That said, once I put that aside and decided to just go for it, it’s a really lovely book. Even though Meg’s emotional journey takes place rather suddenly, it’s a believable transformation in and of itself. Refreshing also to see a relationship where both parties help each other to move on from their stuck state, rather than a magical boy or girl appearing and fixing all that is wrong with the main character. Each of their lessons were a little heavy handed, but I believe it’s only because they were under a time crunch. They had about six days to learn all of this, people! There isn’t much room for subtlety in a schedule that tight.

How Far Should You Go:

Ok, so say someone comes up to you holding a copy of this book, and it’s the hottest week of the year, and they say you can have the book if you forgo A/C for the amount of time it takes you to read it. I say go for it. Do not, I repeat, do not trade an entire summer of A/C for this book, so if you’re a painfully slow reader, this isn’t a good analogy. But if it’ll take you less than a week (which it should, it’s smallish and square-ish and the font is large-ish), then that’s a fair trade. Definitely don’t do anything crazy like give up slushies until Labor Day or anything.

The 13/16 Test:

Sixteen is fine, but definitely no for Thirteen. Meg is a troubled teen, and she’s familiar with all things sex, drugs, and rock and roll. Nothing too terrible or graphic, and even though I know logically that it probably (sadly) wouldn’t be over Thirteen’s head, in an ideal world I would hope she wouldn’t understand everything Meg experiences, so I’m not going to be the one to hand it to her just yet.

The Low Down:

Going Too Far
Author: Jennifer Echols
Publisher: Pocket Books (Simon and Schuster)
Published: March 17th, 2009
Classified as: Young Adult

As hard as I try, I keep gravitating to all these admittedly depressing books. This one, though, is so totally worth the sweat and tears (there was no blood, promise) to get through it.

Speed Read:

Pretty much all you need to know is this: Tessa has cancer and it’s getting worse. She comes up with a list of things she wants to do before she dies. Have sex. Do drugs. Say yes to absolutely everything for a day. But there are several things she didn’t bargain for. She didn’t think her mother would come back into their lives like she does. She didn’t think her best friend would get into the trouble that she does. And she didn’t know she would start talking to the boy next door.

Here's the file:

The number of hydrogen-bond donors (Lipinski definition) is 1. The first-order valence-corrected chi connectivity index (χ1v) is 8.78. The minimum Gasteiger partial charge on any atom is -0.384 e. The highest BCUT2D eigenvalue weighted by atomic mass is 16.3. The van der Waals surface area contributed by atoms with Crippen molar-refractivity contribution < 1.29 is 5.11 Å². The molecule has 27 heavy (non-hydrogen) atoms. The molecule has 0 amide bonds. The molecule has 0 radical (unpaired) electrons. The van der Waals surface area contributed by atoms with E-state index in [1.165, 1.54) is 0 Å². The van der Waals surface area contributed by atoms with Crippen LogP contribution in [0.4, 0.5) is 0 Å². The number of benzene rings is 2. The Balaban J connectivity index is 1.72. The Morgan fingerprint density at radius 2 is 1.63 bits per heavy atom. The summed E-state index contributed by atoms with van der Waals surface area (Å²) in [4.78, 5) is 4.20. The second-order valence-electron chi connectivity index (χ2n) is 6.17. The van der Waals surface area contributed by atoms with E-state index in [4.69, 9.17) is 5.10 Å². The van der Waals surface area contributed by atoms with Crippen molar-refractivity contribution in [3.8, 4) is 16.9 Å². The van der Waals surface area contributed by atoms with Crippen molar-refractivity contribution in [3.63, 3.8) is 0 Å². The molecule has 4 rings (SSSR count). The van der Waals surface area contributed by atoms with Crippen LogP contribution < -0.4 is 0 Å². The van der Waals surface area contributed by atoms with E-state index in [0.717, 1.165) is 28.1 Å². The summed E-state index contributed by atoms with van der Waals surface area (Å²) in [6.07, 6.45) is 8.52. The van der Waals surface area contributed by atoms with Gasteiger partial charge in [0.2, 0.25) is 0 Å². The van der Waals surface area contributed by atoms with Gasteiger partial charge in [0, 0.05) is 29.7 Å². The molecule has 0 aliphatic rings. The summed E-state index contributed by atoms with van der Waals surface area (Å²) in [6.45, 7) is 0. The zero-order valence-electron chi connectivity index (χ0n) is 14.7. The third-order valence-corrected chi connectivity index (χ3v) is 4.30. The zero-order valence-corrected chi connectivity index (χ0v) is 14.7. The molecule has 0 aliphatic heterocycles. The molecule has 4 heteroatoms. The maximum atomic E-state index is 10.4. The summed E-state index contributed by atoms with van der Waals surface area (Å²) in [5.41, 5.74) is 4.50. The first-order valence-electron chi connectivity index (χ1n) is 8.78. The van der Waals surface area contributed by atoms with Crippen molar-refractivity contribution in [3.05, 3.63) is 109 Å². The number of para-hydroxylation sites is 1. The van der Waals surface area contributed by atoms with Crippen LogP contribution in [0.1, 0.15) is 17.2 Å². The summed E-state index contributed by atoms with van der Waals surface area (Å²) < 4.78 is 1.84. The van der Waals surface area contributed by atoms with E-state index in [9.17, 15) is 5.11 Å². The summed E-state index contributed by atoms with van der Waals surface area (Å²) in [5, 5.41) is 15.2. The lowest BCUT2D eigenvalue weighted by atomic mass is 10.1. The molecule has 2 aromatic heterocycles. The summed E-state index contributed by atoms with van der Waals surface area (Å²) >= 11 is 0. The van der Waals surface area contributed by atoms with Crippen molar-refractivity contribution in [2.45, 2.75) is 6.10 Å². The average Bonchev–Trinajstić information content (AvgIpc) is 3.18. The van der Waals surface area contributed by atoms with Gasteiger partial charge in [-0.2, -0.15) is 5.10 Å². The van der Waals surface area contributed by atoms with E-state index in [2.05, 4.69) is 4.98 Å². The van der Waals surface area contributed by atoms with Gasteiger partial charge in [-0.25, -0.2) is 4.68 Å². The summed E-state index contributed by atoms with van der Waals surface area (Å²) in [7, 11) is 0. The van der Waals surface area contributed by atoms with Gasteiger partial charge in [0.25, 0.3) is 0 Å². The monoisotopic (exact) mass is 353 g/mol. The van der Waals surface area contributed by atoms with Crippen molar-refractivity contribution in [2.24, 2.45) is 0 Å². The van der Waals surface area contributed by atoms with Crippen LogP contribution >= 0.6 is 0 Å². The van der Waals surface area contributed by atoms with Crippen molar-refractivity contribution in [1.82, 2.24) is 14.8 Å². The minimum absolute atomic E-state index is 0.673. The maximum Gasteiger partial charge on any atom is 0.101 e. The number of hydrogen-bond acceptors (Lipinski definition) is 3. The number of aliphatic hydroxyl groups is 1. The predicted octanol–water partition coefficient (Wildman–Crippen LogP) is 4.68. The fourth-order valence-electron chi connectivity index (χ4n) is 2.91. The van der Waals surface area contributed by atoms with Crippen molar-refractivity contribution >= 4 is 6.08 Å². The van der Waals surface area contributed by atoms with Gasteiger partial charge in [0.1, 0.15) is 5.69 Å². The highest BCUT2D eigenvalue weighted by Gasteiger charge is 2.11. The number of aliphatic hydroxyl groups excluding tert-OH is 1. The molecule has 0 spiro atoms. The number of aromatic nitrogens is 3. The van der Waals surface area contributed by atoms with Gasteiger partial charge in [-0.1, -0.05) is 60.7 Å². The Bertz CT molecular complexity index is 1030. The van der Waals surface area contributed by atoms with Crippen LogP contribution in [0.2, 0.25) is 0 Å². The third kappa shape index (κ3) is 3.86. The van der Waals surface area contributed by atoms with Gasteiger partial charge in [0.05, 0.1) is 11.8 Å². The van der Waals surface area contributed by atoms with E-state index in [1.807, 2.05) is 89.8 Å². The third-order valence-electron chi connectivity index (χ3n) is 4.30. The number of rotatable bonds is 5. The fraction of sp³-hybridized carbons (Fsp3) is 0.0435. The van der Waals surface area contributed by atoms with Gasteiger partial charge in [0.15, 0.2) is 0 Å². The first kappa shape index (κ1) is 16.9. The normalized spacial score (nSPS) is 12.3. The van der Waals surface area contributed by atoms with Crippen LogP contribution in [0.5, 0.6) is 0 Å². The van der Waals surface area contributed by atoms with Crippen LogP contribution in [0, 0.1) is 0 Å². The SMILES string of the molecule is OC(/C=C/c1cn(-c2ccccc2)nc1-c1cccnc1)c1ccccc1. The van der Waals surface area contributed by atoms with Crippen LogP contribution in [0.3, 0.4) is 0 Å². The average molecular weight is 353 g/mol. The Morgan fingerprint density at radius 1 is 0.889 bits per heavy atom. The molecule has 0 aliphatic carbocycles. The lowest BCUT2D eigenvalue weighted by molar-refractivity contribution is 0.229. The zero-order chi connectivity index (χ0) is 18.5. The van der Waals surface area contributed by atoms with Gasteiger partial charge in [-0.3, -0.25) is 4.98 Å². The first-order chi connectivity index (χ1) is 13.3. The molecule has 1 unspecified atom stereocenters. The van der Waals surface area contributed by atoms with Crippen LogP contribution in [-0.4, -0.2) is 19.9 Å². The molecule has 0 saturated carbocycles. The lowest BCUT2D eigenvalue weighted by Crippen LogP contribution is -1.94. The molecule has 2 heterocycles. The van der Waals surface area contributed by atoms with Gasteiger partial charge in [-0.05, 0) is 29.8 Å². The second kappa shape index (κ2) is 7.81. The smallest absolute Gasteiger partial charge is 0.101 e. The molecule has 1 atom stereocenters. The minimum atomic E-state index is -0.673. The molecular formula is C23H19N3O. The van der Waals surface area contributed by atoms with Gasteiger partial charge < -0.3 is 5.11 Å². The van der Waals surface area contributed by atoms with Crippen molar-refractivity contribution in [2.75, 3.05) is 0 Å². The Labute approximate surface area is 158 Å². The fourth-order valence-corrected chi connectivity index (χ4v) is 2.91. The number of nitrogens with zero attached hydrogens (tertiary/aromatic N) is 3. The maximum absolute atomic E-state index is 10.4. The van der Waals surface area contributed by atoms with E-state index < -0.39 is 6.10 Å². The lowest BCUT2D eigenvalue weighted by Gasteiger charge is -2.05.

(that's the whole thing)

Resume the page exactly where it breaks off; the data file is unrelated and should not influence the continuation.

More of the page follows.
The Deal:

This may be one of the most beautifully written books I’ve ever read. I really wish I’d gotten this one on my kindle, so I didn’t have to keep flipping through the entire book to find the sections I want to read again. Reading this work is like reading song or poetry, but in book form and seemingly never ending. Gorgeous and strange and strong:

“Indoors they’ll be dealing out the cards and passing round the peanuts, but out here, each blade of grass glistens, spiked by frost. Out here, the sky’s packed full of stars, like something from a fairy-tale. Even the moon looks stunned.

I squash windfalls under my boots on my way to the apple tree. I touch the twists in the trunk, trying to feel its bruised slate colour through my fingers. A few leaves hang damply in the branches. A handful of withered apples turn to rust.

Cal says that humans are made from the nuclear ash of dead stars. He say that when I die, I’ll return to dust, glitter, rain. If that’s true, I want to be buried right here under this tree. Its roots will reach into the soft mess of my body and suck me dry. I’ll be reformed as apple blossom. I’ll drift down in the spring like confetti and cling to my family’s shoes. They’ll carry me in their pockets, scatter the subtle silk of me across their pillows to help them sleep. What dreams will they have then?”

See? Lovely. And the story itself is so well done, so tragic and real. I’ve read a lot of deathy books, and this definitely ranks among the best. Bonus: Jenny Downham is coming out with another book in September!

How Far Should You Go:

Everything. Spend years writing an epic poem, donate all of your money to St. Jude’s, sit in a room by yourself for a while and think about the truly true meaning of life, no matter how hard it may be. Confront your fears head on. This book will be waiting for you on the other side.

The 13/16 Test:

Sixteen’s totally fine. I’m betting she’ll read it! Thirteen…next year, for sure. She probably could read it now, but I think she’ll get more out of it if she waits a little longer.

The Low Down:

Before I Die
Author: Jenny Downham
Publisher: Ember
Published: May 26th, 2009
Classified as: Young Adult